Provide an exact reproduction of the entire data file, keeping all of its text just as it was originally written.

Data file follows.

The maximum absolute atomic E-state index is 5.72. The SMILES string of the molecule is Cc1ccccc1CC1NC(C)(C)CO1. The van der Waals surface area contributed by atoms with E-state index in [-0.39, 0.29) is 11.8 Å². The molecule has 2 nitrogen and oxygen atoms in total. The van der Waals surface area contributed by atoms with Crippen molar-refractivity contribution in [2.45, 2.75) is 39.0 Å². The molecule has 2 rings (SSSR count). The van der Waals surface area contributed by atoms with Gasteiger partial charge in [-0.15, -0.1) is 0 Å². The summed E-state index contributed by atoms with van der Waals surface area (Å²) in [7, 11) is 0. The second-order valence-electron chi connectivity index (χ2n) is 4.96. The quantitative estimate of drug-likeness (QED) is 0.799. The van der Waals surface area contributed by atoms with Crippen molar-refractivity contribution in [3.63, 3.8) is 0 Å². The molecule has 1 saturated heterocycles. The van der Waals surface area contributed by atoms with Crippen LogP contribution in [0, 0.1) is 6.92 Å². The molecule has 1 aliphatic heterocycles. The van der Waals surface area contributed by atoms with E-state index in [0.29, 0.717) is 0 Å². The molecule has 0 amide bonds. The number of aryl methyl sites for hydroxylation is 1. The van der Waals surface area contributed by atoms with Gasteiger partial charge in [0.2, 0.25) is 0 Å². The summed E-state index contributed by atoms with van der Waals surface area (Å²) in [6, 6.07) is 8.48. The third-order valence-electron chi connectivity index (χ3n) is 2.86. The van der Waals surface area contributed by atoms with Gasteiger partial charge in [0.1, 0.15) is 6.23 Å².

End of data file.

The maximum absolute atomic E-state index is 5.72. The SMILES string of the molecule is Cc1ccccc1CC1NC(C)(C)CO1. The van der Waals surface area contributed by atoms with E-state index in [-0.39, 0.29) is 11.8 Å². The molecule has 2 nitrogen and oxygen atoms in total. The van der Waals surface area contributed by atoms with Crippen molar-refractivity contribution in [2.45, 2.75) is 39.0 Å². The molecule has 2 rings (SSSR count). The van der Waals surface area contributed by atoms with Gasteiger partial charge in [-0.15, -0.1) is 0 Å². The summed E-state index contributed by atoms with van der Waals surface area (Å²) in [7, 11) is 0. The second-order valence-electron chi connectivity index (χ2n) is 4.96. The quantitative estimate of drug-likeness (QED) is 0.799. The van der Waals surface area contributed by atoms with Crippen molar-refractivity contribution in [3.63, 3.8) is 0 Å². The molecule has 1 saturated heterocycles. The van der Waals surface area contributed by atoms with Crippen LogP contribution in [0, 0.1) is 6.92 Å². The molecule has 1 aliphatic heterocycles. The van der Waals surface area contributed by atoms with E-state index in [0.29, 0.717) is 0 Å². The molecule has 0 amide bonds. The number of aryl methyl sites for hydroxylation is 1. The van der Waals surface area contributed by atoms with Gasteiger partial charge in [0.2, 0.25) is 0 Å². The summed E-state index contributed by atoms with van der Waals surface area (Å²) in [6, 6.07) is 8.48. The third-order valence-electron chi connectivity index (χ3n) is 2.86. The van der Waals surface area contributed by atoms with Gasteiger partial charge in [0.1, 0.15) is 6.23 Å².